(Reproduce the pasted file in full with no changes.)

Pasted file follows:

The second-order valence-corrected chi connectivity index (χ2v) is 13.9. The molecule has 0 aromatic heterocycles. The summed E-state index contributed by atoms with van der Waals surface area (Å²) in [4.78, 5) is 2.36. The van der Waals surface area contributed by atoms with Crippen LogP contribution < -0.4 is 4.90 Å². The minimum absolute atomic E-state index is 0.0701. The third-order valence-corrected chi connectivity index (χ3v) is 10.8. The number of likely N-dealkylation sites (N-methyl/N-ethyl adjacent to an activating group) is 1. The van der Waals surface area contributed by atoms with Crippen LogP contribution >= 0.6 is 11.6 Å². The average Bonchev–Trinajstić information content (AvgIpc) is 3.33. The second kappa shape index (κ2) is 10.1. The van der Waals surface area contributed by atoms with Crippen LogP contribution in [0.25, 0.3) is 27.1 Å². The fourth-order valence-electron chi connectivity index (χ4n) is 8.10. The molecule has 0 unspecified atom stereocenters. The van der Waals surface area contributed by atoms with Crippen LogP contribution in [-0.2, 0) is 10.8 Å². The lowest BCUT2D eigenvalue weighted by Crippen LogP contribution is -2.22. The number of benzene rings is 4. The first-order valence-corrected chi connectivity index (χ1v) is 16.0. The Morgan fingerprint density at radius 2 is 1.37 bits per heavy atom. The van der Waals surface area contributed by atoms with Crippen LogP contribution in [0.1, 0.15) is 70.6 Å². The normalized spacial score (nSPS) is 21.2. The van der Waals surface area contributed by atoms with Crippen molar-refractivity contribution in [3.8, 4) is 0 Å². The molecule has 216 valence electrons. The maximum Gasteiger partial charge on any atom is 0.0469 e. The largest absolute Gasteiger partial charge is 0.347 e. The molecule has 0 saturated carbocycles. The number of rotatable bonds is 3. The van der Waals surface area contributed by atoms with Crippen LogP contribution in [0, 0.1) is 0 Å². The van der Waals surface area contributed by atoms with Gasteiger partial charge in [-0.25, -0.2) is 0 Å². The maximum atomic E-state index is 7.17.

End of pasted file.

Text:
The second-order valence-corrected chi connectivity index (χ2v) is 13.9. The molecule has 0 aromatic heterocycles. The summed E-state index contributed by atoms with van der Waals surface area (Å²) in [4.78, 5) is 2.36. The van der Waals surface area contributed by atoms with Crippen LogP contribution < -0.4 is 4.90 Å². The minimum absolute atomic E-state index is 0.0701. The third-order valence-corrected chi connectivity index (χ3v) is 10.8. The number of likely N-dealkylation sites (N-methyl/N-ethyl adjacent to an activating group) is 1. The van der Waals surface area contributed by atoms with Crippen LogP contribution >= 0.6 is 11.6 Å². The average Bonchev–Trinajstić information content (AvgIpc) is 3.33. The second kappa shape index (κ2) is 10.1. The van der Waals surface area contributed by atoms with Crippen LogP contribution in [0.25, 0.3) is 27.1 Å². The fourth-order valence-electron chi connectivity index (χ4n) is 8.10. The molecule has 0 unspecified atom stereocenters. The van der Waals surface area contributed by atoms with Crippen LogP contribution in [-0.2, 0) is 10.8 Å². The lowest BCUT2D eigenvalue weighted by Crippen LogP contribution is -2.22. The number of benzene rings is 4. The first-order valence-corrected chi connectivity index (χ1v) is 16.0. The Morgan fingerprint density at radius 2 is 1.37 bits per heavy atom. The van der Waals surface area contributed by atoms with Crippen LogP contribution in [0.1, 0.15) is 70.6 Å². The normalized spacial score (nSPS) is 21.2. The van der Waals surface area contributed by atoms with Crippen molar-refractivity contribution in [3.8, 4) is 0 Å². The molecule has 216 valence electrons. The maximum Gasteiger partial charge on any atom is 0.0469 e. The largest absolute Gasteiger partial charge is 0.347 e. The molecule has 0 saturated carbocycles. The number of rotatable bonds is 3. The van der Waals surface area contributed by atoms with Crippen LogP contribution in [0, 0.1) is 0 Å². The van der Waals surface area contributed by atoms with Gasteiger partial charge in [-0.25, -0.2) is 0 Å². The maximum atomic E-state index is 7.17.